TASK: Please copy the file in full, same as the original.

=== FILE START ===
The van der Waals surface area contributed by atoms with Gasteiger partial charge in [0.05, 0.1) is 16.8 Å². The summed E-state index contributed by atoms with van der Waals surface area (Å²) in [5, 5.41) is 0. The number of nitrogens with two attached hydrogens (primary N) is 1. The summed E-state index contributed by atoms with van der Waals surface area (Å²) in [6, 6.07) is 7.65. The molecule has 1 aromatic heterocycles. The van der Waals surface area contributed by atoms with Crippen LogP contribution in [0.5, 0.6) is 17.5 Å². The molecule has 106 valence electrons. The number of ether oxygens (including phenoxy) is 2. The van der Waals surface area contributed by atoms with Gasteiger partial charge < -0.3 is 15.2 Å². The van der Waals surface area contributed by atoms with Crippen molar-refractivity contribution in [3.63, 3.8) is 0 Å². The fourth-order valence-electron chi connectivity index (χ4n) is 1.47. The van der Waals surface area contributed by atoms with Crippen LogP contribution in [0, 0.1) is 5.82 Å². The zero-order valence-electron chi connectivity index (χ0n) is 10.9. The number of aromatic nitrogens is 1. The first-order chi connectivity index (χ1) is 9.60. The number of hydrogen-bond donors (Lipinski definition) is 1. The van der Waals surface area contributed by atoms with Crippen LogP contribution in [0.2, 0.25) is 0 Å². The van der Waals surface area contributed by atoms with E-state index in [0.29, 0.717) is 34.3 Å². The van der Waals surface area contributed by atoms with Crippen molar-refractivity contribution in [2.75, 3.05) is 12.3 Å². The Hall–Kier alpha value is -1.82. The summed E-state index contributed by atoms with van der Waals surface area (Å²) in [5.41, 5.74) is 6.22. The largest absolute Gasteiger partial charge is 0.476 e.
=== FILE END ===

The van der Waals surface area contributed by atoms with Gasteiger partial charge in [0.05, 0.1) is 16.8 Å². The summed E-state index contributed by atoms with van der Waals surface area (Å²) in [5, 5.41) is 0. The number of nitrogens with two attached hydrogens (primary N) is 1. The summed E-state index contributed by atoms with van der Waals surface area (Å²) in [6, 6.07) is 7.65. The molecule has 1 aromatic heterocycles. The van der Waals surface area contributed by atoms with Crippen LogP contribution in [0.5, 0.6) is 17.5 Å². The molecule has 106 valence electrons. The number of ether oxygens (including phenoxy) is 2. The van der Waals surface area contributed by atoms with Gasteiger partial charge < -0.3 is 15.2 Å². The van der Waals surface area contributed by atoms with Crippen molar-refractivity contribution in [3.63, 3.8) is 0 Å². The fourth-order valence-electron chi connectivity index (χ4n) is 1.47. The van der Waals surface area contributed by atoms with Crippen LogP contribution in [0, 0.1) is 5.82 Å². The zero-order valence-electron chi connectivity index (χ0n) is 10.9. The number of aromatic nitrogens is 1. The first-order chi connectivity index (χ1) is 9.60. The number of hydrogen-bond donors (Lipinski definition) is 1. The van der Waals surface area contributed by atoms with Crippen LogP contribution in [0.2, 0.25) is 0 Å². The van der Waals surface area contributed by atoms with E-state index in [0.29, 0.717) is 34.3 Å². The van der Waals surface area contributed by atoms with Crippen molar-refractivity contribution in [2.75, 3.05) is 12.3 Å². The Hall–Kier alpha value is -1.82. The summed E-state index contributed by atoms with van der Waals surface area (Å²) in [5.41, 5.74) is 6.22. The largest absolute Gasteiger partial charge is 0.476 e.